One of the homesteading families I'm thinking of live in an area between Helena and Great Falls. About 8 miles off the interstate down a dirt road, but it's like a different world! There is a GREAT little community there! They have a small land-owners association that they all contribute to and own several larger pieces of equipment for road maintenance and building help. But, they don't have building requirements, so there are lots of alternative buildings and some really amazing families/people living in the area. I spent a summer there and just loved it. I soo want to go back! They have a cabin build post and beam I think it's called (no foundation, but cement 'pilings') that they built and finished themselves with their seven children. They have great neighbors and it's a fun little community.<br><br>
I think your best bet is to come and drive and look around. And stop and talk to people! You'll find most Montanans are chatty and very nice! <img alt="" class="inlineimg" src="http://www.mothering.com/discussions/images/smilies/smile.gif" style="border:0px solid;" title="smile">
 

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<<The "major" cities have about 100k people. By the way, I don't think the areas of Bozeman or Missoula are at all conservative, more progressive than many places I have lived.>><br><br>
Actually we have no cities technically over 100K <img alt="" class="inlineimg" src="http://www.mothering.com/discussions/images/smilies/wink1.gif" style="border:0px solid;" title="wink1"> Maybe in the next census <img alt="" class="inlineimg" src="http://www.mothering.com/discussions/images/smilies/wink1.gif" style="border:0px solid;" title="wink1"> The state has less than 1 million people. If you consider trade area, then Missoula and Billings are probably over 100K. Missoula is very progressive I think, and Bozeman is in a way, though more conservative than Billings. I live in Helena which 'is' conservative, but there are plenty of pockets of non-traditional/conservative too <img alt="" class="inlineimg" src="http://www.mothering.com/discussions/images/smilies/smile.gif" style="border:0px solid;" title="smile"> We have a nice non-religious hs'ing group.<br><br><br><br>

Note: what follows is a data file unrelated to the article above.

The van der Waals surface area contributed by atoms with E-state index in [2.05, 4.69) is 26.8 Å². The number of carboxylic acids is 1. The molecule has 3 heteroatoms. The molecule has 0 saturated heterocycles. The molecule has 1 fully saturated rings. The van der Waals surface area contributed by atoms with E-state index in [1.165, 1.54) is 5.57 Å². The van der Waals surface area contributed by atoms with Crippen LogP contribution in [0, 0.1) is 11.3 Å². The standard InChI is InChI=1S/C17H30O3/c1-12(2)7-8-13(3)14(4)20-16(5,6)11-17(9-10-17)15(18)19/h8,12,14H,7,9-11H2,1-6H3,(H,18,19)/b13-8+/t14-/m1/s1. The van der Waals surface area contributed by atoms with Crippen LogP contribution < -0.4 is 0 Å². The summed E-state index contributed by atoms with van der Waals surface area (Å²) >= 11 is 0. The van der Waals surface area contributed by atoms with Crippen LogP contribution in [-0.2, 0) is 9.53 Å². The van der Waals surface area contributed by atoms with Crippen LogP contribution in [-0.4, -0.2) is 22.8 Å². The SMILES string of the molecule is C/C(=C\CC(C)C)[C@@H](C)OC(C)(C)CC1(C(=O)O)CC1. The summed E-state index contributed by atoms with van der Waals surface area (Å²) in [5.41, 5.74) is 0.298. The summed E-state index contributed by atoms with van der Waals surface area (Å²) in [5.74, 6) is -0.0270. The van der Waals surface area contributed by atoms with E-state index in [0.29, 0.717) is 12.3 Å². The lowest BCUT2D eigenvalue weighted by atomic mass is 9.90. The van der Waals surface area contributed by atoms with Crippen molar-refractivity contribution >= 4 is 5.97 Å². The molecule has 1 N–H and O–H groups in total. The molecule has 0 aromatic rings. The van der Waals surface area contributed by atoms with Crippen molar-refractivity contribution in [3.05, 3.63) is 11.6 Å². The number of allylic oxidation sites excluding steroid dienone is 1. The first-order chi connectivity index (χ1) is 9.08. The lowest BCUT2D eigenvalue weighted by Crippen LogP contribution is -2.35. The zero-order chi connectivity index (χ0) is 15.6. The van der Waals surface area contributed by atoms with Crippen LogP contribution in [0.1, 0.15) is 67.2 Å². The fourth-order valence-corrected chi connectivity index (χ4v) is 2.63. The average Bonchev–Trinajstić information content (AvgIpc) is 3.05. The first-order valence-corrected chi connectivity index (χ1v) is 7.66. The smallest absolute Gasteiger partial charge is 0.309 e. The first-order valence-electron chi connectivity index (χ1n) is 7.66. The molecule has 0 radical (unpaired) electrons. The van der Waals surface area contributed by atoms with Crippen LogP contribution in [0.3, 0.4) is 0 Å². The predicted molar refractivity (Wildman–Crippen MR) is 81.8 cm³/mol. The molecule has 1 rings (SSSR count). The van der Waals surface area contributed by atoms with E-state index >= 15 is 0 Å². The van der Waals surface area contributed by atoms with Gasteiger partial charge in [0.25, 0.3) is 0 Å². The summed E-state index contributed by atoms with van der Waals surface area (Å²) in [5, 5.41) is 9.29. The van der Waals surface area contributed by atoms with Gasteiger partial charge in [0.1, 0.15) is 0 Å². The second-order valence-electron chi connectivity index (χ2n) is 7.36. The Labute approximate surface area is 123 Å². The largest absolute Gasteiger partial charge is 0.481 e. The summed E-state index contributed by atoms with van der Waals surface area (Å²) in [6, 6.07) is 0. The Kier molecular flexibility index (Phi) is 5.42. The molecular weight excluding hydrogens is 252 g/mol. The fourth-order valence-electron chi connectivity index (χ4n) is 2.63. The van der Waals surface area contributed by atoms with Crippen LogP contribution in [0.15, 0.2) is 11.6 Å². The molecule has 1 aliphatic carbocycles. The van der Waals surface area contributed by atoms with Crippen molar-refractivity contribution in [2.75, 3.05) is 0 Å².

Ahem, I take issue with Boze being more conservative than BILLINGS!!! are you kidding me??!! <img alt="" class="inlineimg" src="http://www.mothering.com/discussions/images/smilies/smile.gif" style="border:0px solid;" title="smile"> No way. Have you been to downtown bozeman? Downtown is as funky in some ways as Berkeley, there's a house with bikes on top of it for goodness sake, our library is green built, etc. etc.<br><br>
That was cool the insight you gave on homesteading families though. I did not realize there was an active movement in that direction. Perhaps with modern civilization, people do better.<br><br>
The climate is rough here, tho they say in 15 years we will be like denver...Also I have farmers in the family so I know how hard farming your own food can be and if you add in the climate, I would not advise it without backup.<br><br>
Thanks Crunchy, I learned alot, but again, ahem, Bozeman is not Billings, it's like a gentrified Missoula in my opinion...NOT Billings!!
 

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<<Ahem, I take issue with Boze being more conservative than BILLINGS!!! are you kidding me??!! <img alt="" class="inlineimg" src="http://www.mothering.com/discussions/images/smilies/smile.gif" style="border:0px solid;" title="smile"> No way. Have you been to downtown bozeman? Downtown is as funky in some ways as Berkeley, there's a house with bikes on top of it for goodness sake, our library is green built, etc. etc.>><br><br>
Ooops... I meant Missoula. Missoula is crunchier than Bozeman is what I meant to say!! Too many things running through my brain when I was typing LOL I've lived in Missoula and Bozeman. I think Missoula is more crunchy than Bozeman. Bozeman is more 'money crunchy' than Missoula.....hard to explain, but just how it felt to me when I was there. Like many of the folks w/ money in Bozeman are crunchy because it's 'cool' and it's more a lifestyle in Missoula? The house w/ bikes....that has been there forever! <img alt="" class="inlineimg" src="http://www.mothering.com/discussions/images/smilies/orngbiggrin.gif" style="border:0px solid;" title="orange big grin"> It's cool. Missoula has been crunchy for a lonnnng time and it's more of a culture there I think. Or that was my perception when I lived there <img alt="" class="inlineimg" src="http://www.mothering.com/discussions/images/smilies/smile.gif" style="border:0px solid;" title="smile"> Billings....has it's pockets of crunchy...but def Bozeman and Missoula are more so hehehe<br><br>